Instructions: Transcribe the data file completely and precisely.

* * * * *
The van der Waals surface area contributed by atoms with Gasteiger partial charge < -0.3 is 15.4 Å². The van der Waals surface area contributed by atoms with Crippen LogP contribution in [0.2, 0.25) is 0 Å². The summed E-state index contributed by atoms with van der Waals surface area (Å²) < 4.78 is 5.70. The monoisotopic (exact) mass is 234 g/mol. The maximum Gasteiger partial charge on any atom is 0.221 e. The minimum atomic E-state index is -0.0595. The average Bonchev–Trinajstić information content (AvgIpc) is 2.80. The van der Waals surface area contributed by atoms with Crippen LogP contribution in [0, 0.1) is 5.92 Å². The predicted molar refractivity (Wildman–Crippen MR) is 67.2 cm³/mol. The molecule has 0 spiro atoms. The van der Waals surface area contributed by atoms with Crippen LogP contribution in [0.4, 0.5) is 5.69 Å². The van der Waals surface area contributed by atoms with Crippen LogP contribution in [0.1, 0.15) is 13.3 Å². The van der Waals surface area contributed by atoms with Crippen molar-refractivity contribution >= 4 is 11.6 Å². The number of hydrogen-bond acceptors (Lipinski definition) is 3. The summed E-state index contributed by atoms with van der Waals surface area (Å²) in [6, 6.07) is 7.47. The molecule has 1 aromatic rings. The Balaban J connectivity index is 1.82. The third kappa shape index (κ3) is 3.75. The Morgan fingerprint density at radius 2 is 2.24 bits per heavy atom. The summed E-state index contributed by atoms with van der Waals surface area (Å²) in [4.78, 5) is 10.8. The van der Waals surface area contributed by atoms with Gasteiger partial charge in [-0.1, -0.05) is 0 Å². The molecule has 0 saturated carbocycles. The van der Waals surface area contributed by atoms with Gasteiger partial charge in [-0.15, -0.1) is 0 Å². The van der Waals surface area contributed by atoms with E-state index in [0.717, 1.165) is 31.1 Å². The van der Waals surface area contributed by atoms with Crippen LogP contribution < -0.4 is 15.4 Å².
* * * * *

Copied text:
The van der Waals surface area contributed by atoms with Gasteiger partial charge < -0.3 is 15.4 Å². The van der Waals surface area contributed by atoms with Crippen LogP contribution in [0.2, 0.25) is 0 Å². The summed E-state index contributed by atoms with van der Waals surface area (Å²) < 4.78 is 5.70. The monoisotopic (exact) mass is 234 g/mol. The maximum Gasteiger partial charge on any atom is 0.221 e. The minimum atomic E-state index is -0.0595. The average Bonchev–Trinajstić information content (AvgIpc) is 2.80. The van der Waals surface area contributed by atoms with Crippen LogP contribution in [0, 0.1) is 5.92 Å². The predicted molar refractivity (Wildman–Crippen MR) is 67.2 cm³/mol. The molecule has 0 spiro atoms. The van der Waals surface area contributed by atoms with Crippen LogP contribution in [0.4, 0.5) is 5.69 Å². The van der Waals surface area contributed by atoms with Crippen LogP contribution in [0.1, 0.15) is 13.3 Å². The van der Waals surface area contributed by atoms with Crippen molar-refractivity contribution >= 4 is 11.6 Å². The number of hydrogen-bond acceptors (Lipinski definition) is 3. The summed E-state index contributed by atoms with van der Waals surface area (Å²) in [6, 6.07) is 7.47. The molecule has 1 aromatic rings. The Balaban J connectivity index is 1.82. The third kappa shape index (κ3) is 3.75. The Morgan fingerprint density at radius 2 is 2.24 bits per heavy atom. The summed E-state index contributed by atoms with van der Waals surface area (Å²) in [4.78, 5) is 10.8. The van der Waals surface area contributed by atoms with Gasteiger partial charge in [-0.1, -0.05) is 0 Å². The molecule has 0 saturated carbocycles. The van der Waals surface area contributed by atoms with Gasteiger partial charge in [-0.15, -0.1) is 0 Å². The van der Waals surface area contributed by atoms with E-state index in [0.717, 1.165) is 31.1 Å². The van der Waals surface area contributed by atoms with Crippen LogP contribution < -0.4 is 15.4 Å².